However high you think a card will go, though, you have to trade based on what it’s worth at this moment. Perhaps you’ll be right and it’ll hit $20. Perhaps it’ll go low again, then balloon in a year. Perhaps you’ll get surprised like I was with Green Sun’s Zenith, a card I felt was amazing in older formats and picked up from people for around $10…and then it got banned in Modern for being too good, causing the price to drop down again. It’ll be in FTV: 20, too, and that will push the price down even further.

Finally, I have one more tip/request of you: be familiar with the program or site you use for pricing. If you want to look everything up, that’s fine, I can understand that. I’m asking you to have some proficiency so that we aren’t taking ten minutes to double-check everything because you clicked the wrong button and deleted everything from your trading app. (I’ve been on both sides of this.)

Happy trading, everyone!

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Casual Stars in M14

By Cliff Daigle

I’ve given out a lot of general advice and it’s high time I get to some specifics.

Since I play mostly EDH I want to share with you what will be some popular cards for such decks. These are the cards to take the long view on, not accounting for Standard spikes in price or the dips and dives they will face in rotation.

To put it another way, these are the cards that will eventually be cheap, which you should pick up at a low price and put away for a while.

How long, you ask? Let’s take a look at one of my favorite examples: Lurking Predators.

Lurking Predators. Jan 2012 - Aug 2013
Lurking Predators. Jan 2012 – Aug 2013

If you’d bought this as a bulk rare in 2009-2011, which it was, then you’re happy to sell it to a buylist for $1.50 to $2, or more depending on the site.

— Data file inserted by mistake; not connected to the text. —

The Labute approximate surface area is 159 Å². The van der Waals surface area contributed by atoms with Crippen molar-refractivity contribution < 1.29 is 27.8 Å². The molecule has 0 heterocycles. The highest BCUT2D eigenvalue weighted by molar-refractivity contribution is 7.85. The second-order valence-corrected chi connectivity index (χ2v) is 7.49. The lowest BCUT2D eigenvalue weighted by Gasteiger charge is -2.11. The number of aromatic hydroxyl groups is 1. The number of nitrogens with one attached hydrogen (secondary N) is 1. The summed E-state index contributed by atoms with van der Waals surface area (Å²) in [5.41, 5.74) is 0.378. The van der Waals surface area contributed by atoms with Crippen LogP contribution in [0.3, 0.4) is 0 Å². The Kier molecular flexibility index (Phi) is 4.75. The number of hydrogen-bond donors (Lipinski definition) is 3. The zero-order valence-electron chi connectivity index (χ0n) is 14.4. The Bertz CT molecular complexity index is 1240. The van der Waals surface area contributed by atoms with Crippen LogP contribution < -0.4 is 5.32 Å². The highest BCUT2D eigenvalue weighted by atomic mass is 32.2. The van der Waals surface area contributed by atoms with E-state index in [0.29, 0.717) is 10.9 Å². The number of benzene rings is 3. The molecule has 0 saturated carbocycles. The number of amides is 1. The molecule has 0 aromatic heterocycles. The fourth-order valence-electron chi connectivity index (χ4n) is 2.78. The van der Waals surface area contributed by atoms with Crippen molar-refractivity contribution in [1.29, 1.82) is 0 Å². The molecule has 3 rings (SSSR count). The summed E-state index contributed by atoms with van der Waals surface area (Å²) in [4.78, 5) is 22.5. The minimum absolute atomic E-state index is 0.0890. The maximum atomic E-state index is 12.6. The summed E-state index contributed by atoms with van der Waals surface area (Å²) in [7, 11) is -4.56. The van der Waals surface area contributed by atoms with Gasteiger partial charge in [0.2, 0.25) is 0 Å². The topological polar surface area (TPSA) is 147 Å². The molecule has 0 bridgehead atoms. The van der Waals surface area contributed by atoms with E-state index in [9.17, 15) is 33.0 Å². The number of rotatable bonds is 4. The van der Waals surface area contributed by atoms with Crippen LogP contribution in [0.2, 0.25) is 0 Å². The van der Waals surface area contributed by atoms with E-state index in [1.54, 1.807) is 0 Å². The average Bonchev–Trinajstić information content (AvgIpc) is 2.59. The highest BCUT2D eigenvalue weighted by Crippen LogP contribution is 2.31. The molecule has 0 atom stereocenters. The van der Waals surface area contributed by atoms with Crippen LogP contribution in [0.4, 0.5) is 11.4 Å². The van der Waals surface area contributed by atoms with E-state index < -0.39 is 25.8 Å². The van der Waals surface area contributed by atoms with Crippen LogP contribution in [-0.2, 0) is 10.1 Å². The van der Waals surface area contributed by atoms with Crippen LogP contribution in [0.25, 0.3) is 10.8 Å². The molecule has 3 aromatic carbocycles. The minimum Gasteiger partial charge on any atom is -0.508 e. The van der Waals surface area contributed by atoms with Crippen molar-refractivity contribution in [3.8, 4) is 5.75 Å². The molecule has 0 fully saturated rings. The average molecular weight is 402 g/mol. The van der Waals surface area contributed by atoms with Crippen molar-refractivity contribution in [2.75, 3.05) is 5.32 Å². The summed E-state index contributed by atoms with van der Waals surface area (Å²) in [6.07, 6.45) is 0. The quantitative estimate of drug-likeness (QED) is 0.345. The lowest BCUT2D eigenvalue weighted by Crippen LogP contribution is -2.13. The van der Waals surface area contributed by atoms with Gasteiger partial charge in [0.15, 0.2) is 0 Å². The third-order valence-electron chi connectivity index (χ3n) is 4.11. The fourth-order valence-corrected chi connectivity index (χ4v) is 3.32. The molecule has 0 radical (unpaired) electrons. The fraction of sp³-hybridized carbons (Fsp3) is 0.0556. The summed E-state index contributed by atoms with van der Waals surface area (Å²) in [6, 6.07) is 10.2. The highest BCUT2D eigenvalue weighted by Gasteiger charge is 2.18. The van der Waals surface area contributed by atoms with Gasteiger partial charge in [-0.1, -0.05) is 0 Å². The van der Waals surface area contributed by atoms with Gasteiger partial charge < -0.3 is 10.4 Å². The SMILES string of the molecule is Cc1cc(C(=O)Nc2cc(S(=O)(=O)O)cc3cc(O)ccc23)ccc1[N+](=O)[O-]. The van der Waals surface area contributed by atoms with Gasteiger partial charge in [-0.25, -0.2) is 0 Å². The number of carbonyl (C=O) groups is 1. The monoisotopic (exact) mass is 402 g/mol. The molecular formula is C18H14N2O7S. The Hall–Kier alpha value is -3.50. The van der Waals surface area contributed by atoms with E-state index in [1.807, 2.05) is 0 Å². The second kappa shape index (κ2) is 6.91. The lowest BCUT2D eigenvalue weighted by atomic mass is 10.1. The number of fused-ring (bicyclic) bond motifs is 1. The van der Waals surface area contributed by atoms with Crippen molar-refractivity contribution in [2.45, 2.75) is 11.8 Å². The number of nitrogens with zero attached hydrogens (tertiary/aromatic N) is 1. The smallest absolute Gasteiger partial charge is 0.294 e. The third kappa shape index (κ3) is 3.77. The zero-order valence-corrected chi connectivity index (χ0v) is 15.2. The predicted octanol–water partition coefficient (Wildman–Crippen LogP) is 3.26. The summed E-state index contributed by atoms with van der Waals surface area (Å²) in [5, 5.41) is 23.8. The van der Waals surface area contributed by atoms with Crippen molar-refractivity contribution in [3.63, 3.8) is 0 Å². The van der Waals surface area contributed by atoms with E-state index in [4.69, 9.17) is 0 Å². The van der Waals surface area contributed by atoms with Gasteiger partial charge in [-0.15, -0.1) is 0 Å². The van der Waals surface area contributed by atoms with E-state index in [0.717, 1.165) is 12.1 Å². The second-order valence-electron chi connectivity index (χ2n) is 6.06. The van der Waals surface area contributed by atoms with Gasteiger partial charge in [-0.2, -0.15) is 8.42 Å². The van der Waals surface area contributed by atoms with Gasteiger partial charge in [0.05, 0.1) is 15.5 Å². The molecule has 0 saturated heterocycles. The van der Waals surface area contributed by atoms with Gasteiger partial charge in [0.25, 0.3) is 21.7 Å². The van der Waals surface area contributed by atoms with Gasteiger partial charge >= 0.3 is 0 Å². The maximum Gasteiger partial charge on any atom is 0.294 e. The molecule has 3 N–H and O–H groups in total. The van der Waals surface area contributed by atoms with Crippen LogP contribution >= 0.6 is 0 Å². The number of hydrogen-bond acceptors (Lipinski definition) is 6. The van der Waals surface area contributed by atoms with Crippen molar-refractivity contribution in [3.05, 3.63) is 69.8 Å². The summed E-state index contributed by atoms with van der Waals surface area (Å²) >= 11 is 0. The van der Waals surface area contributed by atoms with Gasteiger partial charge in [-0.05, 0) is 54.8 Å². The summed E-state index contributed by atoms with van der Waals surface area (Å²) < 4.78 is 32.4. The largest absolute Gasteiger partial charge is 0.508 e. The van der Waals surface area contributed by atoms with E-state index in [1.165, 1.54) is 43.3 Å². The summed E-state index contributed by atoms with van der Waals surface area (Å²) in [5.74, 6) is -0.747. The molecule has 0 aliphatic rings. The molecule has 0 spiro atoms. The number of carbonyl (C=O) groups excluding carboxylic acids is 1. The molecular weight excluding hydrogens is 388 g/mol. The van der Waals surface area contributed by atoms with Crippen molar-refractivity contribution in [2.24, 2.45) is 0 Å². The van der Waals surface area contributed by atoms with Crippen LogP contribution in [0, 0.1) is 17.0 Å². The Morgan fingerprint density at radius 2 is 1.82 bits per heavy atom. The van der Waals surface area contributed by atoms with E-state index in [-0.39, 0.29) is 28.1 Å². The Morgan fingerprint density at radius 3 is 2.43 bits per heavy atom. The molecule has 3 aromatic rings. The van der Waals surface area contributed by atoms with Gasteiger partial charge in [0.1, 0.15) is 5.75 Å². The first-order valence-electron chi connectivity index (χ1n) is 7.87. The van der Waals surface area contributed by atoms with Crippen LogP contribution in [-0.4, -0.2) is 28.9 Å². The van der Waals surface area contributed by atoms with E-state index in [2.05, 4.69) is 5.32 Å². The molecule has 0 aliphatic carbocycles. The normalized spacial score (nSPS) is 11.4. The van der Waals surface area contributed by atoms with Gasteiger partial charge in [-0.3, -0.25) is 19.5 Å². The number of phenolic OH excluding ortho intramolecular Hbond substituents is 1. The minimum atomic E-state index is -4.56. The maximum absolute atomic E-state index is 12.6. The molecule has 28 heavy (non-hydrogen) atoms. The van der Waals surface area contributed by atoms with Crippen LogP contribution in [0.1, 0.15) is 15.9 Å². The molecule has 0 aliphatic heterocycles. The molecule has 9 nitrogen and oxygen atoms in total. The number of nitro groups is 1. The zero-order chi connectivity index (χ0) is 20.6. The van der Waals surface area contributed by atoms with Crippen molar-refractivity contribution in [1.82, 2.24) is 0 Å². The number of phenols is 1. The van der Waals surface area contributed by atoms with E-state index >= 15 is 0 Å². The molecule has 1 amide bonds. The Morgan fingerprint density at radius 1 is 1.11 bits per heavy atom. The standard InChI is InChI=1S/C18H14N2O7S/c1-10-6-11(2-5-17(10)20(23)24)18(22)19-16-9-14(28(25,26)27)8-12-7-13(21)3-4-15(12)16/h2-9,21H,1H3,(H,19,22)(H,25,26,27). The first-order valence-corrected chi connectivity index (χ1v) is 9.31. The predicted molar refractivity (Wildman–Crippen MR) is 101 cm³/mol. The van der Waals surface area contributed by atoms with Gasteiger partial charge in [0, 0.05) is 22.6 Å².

The trick is being that patient, but if you can do it, you’ll be paid off. This is also the type of card that someone who started in the past couple of years will be overjoyed to pick up for their casual deck, because it’s just that amazing an effect. Thespian’s Stage is another example of something you should get right now while it’s cheap, even after the change in the Legend rule caused an uptick in its price, due to its interaction with Dark Depths.

Thespians Stage. Jan 2013 - Aug 2013
Thespian’s Stage. Jan 2013 – Aug 2013

Another trend which can be a good predictor of casual appeal is a big gap in price between foil and nonfoil. If the foil is going for more than two or three times the price of a card, pay attention. Thespian’s Stage and Boros Charm are excellent examples.

With all this in mind, let’s talk about M14 and the cards which will ask a good price on casual appeal. I’m going to skip a lot of cards, because I want you on the lookout for cheap cards in the next few weeks, not the expensive ones.

Some of these are still surprisingly expensive, so I know I’m going to have to wait for more M14 to be opened and the prices to fall further. Aside from Garruk, it’s unlikely that these see Standard play.

Devout Invocation – I want to say this card is a trap, because it’s best when you already have a bunch of creatures. That said, it’s a mythic and will always have someone wide-eyed over what’s possible. Pick this up when it’s bottomed out as bulk.